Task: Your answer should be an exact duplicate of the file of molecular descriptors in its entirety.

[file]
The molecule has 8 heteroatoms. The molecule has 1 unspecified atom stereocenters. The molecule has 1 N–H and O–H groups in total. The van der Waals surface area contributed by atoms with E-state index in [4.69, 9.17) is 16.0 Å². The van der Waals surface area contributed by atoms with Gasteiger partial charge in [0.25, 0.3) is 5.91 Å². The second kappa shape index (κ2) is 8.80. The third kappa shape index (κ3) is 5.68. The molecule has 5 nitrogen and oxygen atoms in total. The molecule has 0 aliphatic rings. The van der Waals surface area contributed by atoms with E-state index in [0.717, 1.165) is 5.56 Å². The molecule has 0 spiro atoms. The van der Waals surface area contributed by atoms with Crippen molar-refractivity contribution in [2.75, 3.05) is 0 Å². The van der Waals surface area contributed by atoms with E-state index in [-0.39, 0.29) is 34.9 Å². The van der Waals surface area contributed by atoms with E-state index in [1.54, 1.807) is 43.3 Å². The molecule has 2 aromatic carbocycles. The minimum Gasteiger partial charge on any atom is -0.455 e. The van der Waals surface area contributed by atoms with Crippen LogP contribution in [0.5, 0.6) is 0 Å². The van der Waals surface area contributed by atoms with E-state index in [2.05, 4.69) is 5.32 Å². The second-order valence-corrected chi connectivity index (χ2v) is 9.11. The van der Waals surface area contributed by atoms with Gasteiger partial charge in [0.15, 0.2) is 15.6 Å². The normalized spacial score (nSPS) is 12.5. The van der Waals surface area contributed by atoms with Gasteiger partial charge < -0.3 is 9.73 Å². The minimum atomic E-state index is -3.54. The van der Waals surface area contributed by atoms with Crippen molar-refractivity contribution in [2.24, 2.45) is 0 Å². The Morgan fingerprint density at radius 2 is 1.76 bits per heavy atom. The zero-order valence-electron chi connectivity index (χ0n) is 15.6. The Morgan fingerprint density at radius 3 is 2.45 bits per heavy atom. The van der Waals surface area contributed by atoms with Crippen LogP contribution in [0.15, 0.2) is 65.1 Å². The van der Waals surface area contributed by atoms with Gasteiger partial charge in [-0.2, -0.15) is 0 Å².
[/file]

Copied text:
The molecule has 8 heteroatoms. The molecule has 1 unspecified atom stereocenters. The molecule has 1 N–H and O–H groups in total. The van der Waals surface area contributed by atoms with E-state index in [4.69, 9.17) is 16.0 Å². The van der Waals surface area contributed by atoms with Gasteiger partial charge in [0.25, 0.3) is 5.91 Å². The second kappa shape index (κ2) is 8.80. The third kappa shape index (κ3) is 5.68. The molecule has 5 nitrogen and oxygen atoms in total. The molecule has 0 aliphatic rings. The van der Waals surface area contributed by atoms with E-state index in [0.717, 1.165) is 5.56 Å². The molecule has 0 spiro atoms. The van der Waals surface area contributed by atoms with Crippen molar-refractivity contribution in [2.75, 3.05) is 0 Å². The van der Waals surface area contributed by atoms with E-state index in [-0.39, 0.29) is 34.9 Å². The van der Waals surface area contributed by atoms with E-state index in [1.54, 1.807) is 43.3 Å². The molecule has 2 aromatic carbocycles. The minimum Gasteiger partial charge on any atom is -0.455 e. The van der Waals surface area contributed by atoms with Crippen LogP contribution in [0.5, 0.6) is 0 Å². The van der Waals surface area contributed by atoms with E-state index in [2.05, 4.69) is 5.32 Å². The second-order valence-corrected chi connectivity index (χ2v) is 9.11. The van der Waals surface area contributed by atoms with Gasteiger partial charge in [0.15, 0.2) is 15.6 Å². The normalized spacial score (nSPS) is 12.5. The van der Waals surface area contributed by atoms with Gasteiger partial charge < -0.3 is 9.73 Å². The minimum atomic E-state index is -3.54. The van der Waals surface area contributed by atoms with Crippen molar-refractivity contribution in [2.24, 2.45) is 0 Å². The Morgan fingerprint density at radius 2 is 1.76 bits per heavy atom. The zero-order valence-electron chi connectivity index (χ0n) is 15.6. The Morgan fingerprint density at radius 3 is 2.45 bits per heavy atom. The van der Waals surface area contributed by atoms with Crippen LogP contribution in [0.15, 0.2) is 65.1 Å². The van der Waals surface area contributed by atoms with Gasteiger partial charge in [-0.2, -0.15) is 0 Å².